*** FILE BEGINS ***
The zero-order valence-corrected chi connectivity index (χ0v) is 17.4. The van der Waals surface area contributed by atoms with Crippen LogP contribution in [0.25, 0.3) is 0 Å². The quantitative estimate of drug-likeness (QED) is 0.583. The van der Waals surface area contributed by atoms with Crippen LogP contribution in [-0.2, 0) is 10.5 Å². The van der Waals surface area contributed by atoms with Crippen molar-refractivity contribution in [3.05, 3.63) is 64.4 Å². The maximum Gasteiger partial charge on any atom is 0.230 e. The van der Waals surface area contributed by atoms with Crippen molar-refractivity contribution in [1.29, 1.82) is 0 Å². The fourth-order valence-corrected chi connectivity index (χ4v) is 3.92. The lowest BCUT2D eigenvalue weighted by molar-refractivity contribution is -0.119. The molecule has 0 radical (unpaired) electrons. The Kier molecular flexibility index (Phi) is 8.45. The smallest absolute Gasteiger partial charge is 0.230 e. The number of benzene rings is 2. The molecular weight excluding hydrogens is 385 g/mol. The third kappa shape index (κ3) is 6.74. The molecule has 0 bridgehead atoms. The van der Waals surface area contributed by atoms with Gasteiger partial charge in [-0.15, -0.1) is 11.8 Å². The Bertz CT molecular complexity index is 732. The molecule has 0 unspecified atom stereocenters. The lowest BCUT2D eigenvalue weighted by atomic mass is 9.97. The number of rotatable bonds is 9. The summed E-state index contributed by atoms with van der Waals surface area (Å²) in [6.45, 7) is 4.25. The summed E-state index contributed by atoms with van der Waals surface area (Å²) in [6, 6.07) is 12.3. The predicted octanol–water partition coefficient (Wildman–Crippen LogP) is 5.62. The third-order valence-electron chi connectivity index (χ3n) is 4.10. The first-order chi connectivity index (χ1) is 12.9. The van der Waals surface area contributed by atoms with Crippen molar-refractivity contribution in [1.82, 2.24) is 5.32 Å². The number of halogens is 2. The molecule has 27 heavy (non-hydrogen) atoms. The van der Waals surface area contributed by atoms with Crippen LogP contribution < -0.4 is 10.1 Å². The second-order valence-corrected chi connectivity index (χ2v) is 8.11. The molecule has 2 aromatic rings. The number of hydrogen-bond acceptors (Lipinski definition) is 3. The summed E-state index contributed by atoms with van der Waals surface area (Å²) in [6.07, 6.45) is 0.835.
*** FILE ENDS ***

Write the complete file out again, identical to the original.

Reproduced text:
The zero-order valence-corrected chi connectivity index (χ0v) is 17.4. The van der Waals surface area contributed by atoms with Crippen LogP contribution in [0.25, 0.3) is 0 Å². The quantitative estimate of drug-likeness (QED) is 0.583. The van der Waals surface area contributed by atoms with Crippen LogP contribution in [-0.2, 0) is 10.5 Å². The van der Waals surface area contributed by atoms with Crippen molar-refractivity contribution in [3.05, 3.63) is 64.4 Å². The maximum Gasteiger partial charge on any atom is 0.230 e. The van der Waals surface area contributed by atoms with Crippen molar-refractivity contribution in [1.29, 1.82) is 0 Å². The fourth-order valence-corrected chi connectivity index (χ4v) is 3.92. The lowest BCUT2D eigenvalue weighted by molar-refractivity contribution is -0.119. The molecule has 0 radical (unpaired) electrons. The Kier molecular flexibility index (Phi) is 8.45. The smallest absolute Gasteiger partial charge is 0.230 e. The number of benzene rings is 2. The molecular weight excluding hydrogens is 385 g/mol. The third kappa shape index (κ3) is 6.74. The molecule has 0 bridgehead atoms. The van der Waals surface area contributed by atoms with Gasteiger partial charge in [-0.15, -0.1) is 11.8 Å². The Bertz CT molecular complexity index is 732. The molecule has 0 unspecified atom stereocenters. The lowest BCUT2D eigenvalue weighted by atomic mass is 9.97. The number of rotatable bonds is 9. The summed E-state index contributed by atoms with van der Waals surface area (Å²) in [6.45, 7) is 4.25. The summed E-state index contributed by atoms with van der Waals surface area (Å²) in [6, 6.07) is 12.3. The predicted octanol–water partition coefficient (Wildman–Crippen LogP) is 5.62. The third-order valence-electron chi connectivity index (χ3n) is 4.10. The first-order chi connectivity index (χ1) is 12.9. The van der Waals surface area contributed by atoms with Crippen molar-refractivity contribution in [1.82, 2.24) is 5.32 Å². The number of halogens is 2. The molecule has 27 heavy (non-hydrogen) atoms. The van der Waals surface area contributed by atoms with Crippen LogP contribution < -0.4 is 10.1 Å². The second-order valence-corrected chi connectivity index (χ2v) is 8.11. The molecule has 2 aromatic rings. The number of hydrogen-bond acceptors (Lipinski definition) is 3. The summed E-state index contributed by atoms with van der Waals surface area (Å²) in [6.07, 6.45) is 0.835.